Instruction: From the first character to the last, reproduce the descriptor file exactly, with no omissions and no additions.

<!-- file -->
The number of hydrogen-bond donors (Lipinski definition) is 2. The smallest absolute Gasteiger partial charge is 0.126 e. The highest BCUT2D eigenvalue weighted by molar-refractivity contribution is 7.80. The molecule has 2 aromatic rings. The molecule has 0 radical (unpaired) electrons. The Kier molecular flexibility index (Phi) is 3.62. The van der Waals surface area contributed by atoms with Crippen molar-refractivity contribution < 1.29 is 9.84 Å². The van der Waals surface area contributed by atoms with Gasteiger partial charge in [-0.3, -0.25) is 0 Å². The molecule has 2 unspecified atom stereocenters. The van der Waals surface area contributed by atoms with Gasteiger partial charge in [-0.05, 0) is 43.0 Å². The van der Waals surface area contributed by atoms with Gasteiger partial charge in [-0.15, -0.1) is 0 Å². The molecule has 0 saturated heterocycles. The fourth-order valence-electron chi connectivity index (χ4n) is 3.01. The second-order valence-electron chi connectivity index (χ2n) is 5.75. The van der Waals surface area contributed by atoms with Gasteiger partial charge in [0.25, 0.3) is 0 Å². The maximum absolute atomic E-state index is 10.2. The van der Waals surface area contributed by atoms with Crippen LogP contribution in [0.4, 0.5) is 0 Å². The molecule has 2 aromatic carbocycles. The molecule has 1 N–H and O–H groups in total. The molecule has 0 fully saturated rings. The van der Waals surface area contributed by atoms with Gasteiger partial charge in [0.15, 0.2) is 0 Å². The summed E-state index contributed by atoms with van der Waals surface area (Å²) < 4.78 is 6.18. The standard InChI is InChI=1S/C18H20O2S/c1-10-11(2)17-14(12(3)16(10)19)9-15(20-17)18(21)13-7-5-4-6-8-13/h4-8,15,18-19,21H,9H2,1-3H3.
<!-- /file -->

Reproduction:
The number of hydrogen-bond donors (Lipinski definition) is 2. The smallest absolute Gasteiger partial charge is 0.126 e. The highest BCUT2D eigenvalue weighted by molar-refractivity contribution is 7.80. The molecule has 2 aromatic rings. The molecule has 0 radical (unpaired) electrons. The Kier molecular flexibility index (Phi) is 3.62. The van der Waals surface area contributed by atoms with Crippen molar-refractivity contribution < 1.29 is 9.84 Å². The van der Waals surface area contributed by atoms with Gasteiger partial charge in [-0.3, -0.25) is 0 Å². The molecule has 2 unspecified atom stereocenters. The van der Waals surface area contributed by atoms with Gasteiger partial charge in [-0.05, 0) is 43.0 Å². The van der Waals surface area contributed by atoms with Gasteiger partial charge in [-0.15, -0.1) is 0 Å². The molecule has 0 saturated heterocycles. The fourth-order valence-electron chi connectivity index (χ4n) is 3.01. The second-order valence-electron chi connectivity index (χ2n) is 5.75. The van der Waals surface area contributed by atoms with Gasteiger partial charge in [0.25, 0.3) is 0 Å². The maximum absolute atomic E-state index is 10.2. The van der Waals surface area contributed by atoms with Crippen LogP contribution in [0.4, 0.5) is 0 Å². The molecule has 2 aromatic carbocycles. The molecule has 1 N–H and O–H groups in total. The molecule has 0 fully saturated rings. The van der Waals surface area contributed by atoms with Gasteiger partial charge in [0.15, 0.2) is 0 Å². The summed E-state index contributed by atoms with van der Waals surface area (Å²) < 4.78 is 6.18. The standard InChI is InChI=1S/C18H20O2S/c1-10-11(2)17-14(12(3)16(10)19)9-15(20-17)18(21)13-7-5-4-6-8-13/h4-8,15,18-19,21H,9H2,1-3H3.